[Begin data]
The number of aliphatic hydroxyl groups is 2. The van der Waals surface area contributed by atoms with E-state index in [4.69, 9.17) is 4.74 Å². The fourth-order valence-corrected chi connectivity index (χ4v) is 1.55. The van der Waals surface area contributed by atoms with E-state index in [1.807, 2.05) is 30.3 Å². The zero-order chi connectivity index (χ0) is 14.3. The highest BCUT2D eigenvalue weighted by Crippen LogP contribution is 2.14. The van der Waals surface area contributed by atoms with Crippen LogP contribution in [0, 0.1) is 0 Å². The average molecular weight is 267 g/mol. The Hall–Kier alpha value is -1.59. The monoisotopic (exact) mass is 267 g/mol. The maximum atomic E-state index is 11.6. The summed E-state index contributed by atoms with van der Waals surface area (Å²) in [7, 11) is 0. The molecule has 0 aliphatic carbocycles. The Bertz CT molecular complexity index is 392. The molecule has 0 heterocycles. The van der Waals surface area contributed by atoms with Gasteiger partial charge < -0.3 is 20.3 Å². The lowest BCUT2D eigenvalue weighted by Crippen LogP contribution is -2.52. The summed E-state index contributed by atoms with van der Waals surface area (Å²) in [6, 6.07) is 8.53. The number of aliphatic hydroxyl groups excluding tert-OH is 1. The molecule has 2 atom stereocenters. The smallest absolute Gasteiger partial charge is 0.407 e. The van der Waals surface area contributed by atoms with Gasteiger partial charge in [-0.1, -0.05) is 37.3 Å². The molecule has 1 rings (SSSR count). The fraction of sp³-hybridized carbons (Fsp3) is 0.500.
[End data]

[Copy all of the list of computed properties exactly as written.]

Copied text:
The number of aliphatic hydroxyl groups is 2. The van der Waals surface area contributed by atoms with E-state index in [4.69, 9.17) is 4.74 Å². The fourth-order valence-corrected chi connectivity index (χ4v) is 1.55. The van der Waals surface area contributed by atoms with E-state index in [1.807, 2.05) is 30.3 Å². The zero-order chi connectivity index (χ0) is 14.3. The highest BCUT2D eigenvalue weighted by Crippen LogP contribution is 2.14. The van der Waals surface area contributed by atoms with Crippen LogP contribution in [0, 0.1) is 0 Å². The average molecular weight is 267 g/mol. The Hall–Kier alpha value is -1.59. The monoisotopic (exact) mass is 267 g/mol. The maximum atomic E-state index is 11.6. The summed E-state index contributed by atoms with van der Waals surface area (Å²) in [7, 11) is 0. The molecule has 0 aliphatic carbocycles. The Bertz CT molecular complexity index is 392. The molecule has 0 heterocycles. The van der Waals surface area contributed by atoms with Gasteiger partial charge < -0.3 is 20.3 Å². The lowest BCUT2D eigenvalue weighted by Crippen LogP contribution is -2.52. The summed E-state index contributed by atoms with van der Waals surface area (Å²) in [6, 6.07) is 8.53. The number of aliphatic hydroxyl groups excluding tert-OH is 1. The molecule has 2 atom stereocenters. The smallest absolute Gasteiger partial charge is 0.407 e. The van der Waals surface area contributed by atoms with Gasteiger partial charge in [-0.1, -0.05) is 37.3 Å². The molecule has 1 rings (SSSR count). The fraction of sp³-hybridized carbons (Fsp3) is 0.500.